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Mark Jones

(b Bordeaux, Nov 4, 1761; d Paris, Dec 10, 1822).

French medallist, engraver and illustrator. He was first apprenticed to the medallist André Lavau (d 1808) and then attended the Académie de Peinture et de Sculpture in Bordeaux. In 1786 he travelled to Paris and entered the workshop of Nicolas-Marie Gatteaux. His first great success was a large, realistic and highly detailed medal representing the Fall of the Bastille (1789); because it would have been difficult and risky to strike, he produced it in the form of single-sided lead impressions or clichés, coloured to resemble bronze. The following year he used this novel technique again, to produce an equally successful companion piece illustrating the Arrival of Louis XVI in Paris. Andrieu lay low during the latter part of the French Revolution, engraving vignettes and illustrating an edition of Virgil by Firmin Didot (1764–1836). He reappeared in 1800, with medals of the Passage of the Great St Bernard...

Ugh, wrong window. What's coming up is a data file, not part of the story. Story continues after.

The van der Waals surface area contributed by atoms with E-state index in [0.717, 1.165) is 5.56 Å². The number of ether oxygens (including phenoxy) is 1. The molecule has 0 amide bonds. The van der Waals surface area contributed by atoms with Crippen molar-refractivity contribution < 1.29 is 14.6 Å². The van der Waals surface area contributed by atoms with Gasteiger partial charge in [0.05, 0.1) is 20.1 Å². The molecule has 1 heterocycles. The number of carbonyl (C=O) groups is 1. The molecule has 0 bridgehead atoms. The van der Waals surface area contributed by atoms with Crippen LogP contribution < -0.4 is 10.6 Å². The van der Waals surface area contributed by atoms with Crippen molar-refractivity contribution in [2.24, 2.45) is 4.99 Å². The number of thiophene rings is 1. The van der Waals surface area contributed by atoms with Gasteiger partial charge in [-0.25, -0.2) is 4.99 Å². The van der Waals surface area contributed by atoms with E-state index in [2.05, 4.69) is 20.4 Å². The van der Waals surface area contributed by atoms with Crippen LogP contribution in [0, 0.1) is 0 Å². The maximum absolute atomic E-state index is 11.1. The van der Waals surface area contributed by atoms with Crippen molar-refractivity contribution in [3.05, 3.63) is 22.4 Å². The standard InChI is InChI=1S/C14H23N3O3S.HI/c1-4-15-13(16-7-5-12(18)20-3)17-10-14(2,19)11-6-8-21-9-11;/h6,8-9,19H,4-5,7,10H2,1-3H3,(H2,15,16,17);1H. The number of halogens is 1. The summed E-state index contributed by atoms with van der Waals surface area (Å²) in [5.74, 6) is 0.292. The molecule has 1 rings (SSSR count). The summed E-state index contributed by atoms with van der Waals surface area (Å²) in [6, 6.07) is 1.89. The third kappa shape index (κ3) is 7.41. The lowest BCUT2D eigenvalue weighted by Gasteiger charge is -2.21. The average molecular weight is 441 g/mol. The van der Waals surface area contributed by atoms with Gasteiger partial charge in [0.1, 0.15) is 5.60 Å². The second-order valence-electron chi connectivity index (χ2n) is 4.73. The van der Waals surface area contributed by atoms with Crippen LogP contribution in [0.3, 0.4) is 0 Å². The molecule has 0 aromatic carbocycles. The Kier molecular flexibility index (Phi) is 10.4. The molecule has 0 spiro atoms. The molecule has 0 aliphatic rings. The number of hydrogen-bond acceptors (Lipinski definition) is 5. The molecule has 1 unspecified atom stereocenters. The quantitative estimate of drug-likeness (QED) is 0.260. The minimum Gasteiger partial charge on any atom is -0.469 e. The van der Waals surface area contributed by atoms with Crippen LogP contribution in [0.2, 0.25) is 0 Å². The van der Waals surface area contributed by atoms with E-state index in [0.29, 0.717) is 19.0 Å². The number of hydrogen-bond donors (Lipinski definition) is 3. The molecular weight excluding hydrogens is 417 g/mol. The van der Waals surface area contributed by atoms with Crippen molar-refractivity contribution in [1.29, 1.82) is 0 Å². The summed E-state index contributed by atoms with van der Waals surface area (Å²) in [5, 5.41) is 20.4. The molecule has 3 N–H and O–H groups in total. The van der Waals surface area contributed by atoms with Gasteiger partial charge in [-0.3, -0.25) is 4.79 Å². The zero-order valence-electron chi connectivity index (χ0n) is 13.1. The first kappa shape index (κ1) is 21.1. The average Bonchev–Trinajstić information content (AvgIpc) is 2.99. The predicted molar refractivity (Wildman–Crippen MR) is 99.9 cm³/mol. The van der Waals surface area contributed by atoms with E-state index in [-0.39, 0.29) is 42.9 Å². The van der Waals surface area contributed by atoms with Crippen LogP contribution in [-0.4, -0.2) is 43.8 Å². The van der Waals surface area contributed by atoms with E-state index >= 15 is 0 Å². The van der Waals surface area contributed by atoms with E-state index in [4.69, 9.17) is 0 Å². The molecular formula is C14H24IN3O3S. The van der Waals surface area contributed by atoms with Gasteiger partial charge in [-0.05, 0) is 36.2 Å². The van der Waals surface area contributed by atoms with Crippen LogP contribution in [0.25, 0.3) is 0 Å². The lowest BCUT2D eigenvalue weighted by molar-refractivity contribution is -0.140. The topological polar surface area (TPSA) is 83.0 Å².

Article

Philip Ward-Jackson

(b London, June 18, 1828; d London, Dec 4, 1905).

English sculptor, silversmith and illustrator. He was the son of a chaser and attended the Royal Academy Schools, London. At first he gave his attention equally to silverwork and to sculpture, exhibiting at the Royal Academy from 1851. An early bronze, St Michael and the Serpent, cast in 1852 for the Art Union, shows him conversant with the style of continental Romantics, and his debut in metalwork coincided with the introduction into England of virtuoso repoussé work by the Frenchman, Antoine Vechte (1799–1868). In the Outram Shield (London, V&A), Armstead displayed the full gamut of low-relief effects in silver, but its reception at the Royal Academy in 1862 disappointed him, and he turned his attention to monumental sculpture. Among a number of fruitful collaborations with architects, that with George Gilbert I Scott (ii) included a high degree of responsibility for the sculpture on the Albert Memorial in Kensington Gardens, London. Here Armstead’s main contribution was the execution of half of the podium frieze (...

Article

Mark Jones